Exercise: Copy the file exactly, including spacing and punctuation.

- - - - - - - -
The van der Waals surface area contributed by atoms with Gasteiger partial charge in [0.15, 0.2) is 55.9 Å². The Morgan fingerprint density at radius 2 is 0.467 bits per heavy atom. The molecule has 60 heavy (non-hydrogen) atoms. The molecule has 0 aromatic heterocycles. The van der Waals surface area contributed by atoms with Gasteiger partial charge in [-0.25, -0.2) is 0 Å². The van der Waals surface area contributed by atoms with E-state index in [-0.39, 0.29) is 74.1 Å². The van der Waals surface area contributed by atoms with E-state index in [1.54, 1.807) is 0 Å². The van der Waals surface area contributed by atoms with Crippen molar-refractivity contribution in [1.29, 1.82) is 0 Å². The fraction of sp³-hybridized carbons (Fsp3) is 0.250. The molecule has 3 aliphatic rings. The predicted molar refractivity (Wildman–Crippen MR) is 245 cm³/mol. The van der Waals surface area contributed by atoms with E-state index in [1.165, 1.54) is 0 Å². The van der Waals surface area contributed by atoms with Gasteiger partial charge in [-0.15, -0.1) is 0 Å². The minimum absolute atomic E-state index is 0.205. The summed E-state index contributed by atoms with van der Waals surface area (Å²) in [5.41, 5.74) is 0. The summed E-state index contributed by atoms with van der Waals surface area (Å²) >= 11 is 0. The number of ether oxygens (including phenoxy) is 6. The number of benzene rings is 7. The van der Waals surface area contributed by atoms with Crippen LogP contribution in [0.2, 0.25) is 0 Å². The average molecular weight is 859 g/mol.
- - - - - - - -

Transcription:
The van der Waals surface area contributed by atoms with Gasteiger partial charge in [0.15, 0.2) is 55.9 Å². The Morgan fingerprint density at radius 2 is 0.467 bits per heavy atom. The molecule has 60 heavy (non-hydrogen) atoms. The molecule has 0 aromatic heterocycles. The van der Waals surface area contributed by atoms with Gasteiger partial charge in [-0.25, -0.2) is 0 Å². The van der Waals surface area contributed by atoms with E-state index in [-0.39, 0.29) is 74.1 Å². The van der Waals surface area contributed by atoms with E-state index in [1.54, 1.807) is 0 Å². The van der Waals surface area contributed by atoms with Crippen molar-refractivity contribution in [1.29, 1.82) is 0 Å². The fraction of sp³-hybridized carbons (Fsp3) is 0.250. The molecule has 3 aliphatic rings. The predicted molar refractivity (Wildman–Crippen MR) is 245 cm³/mol. The van der Waals surface area contributed by atoms with E-state index in [1.165, 1.54) is 0 Å². The van der Waals surface area contributed by atoms with Gasteiger partial charge in [-0.15, -0.1) is 0 Å². The minimum absolute atomic E-state index is 0.205. The summed E-state index contributed by atoms with van der Waals surface area (Å²) in [5.41, 5.74) is 0. The summed E-state index contributed by atoms with van der Waals surface area (Å²) >= 11 is 0. The number of ether oxygens (including phenoxy) is 6. The number of benzene rings is 7. The van der Waals surface area contributed by atoms with Crippen LogP contribution in [0.2, 0.25) is 0 Å². The average molecular weight is 859 g/mol.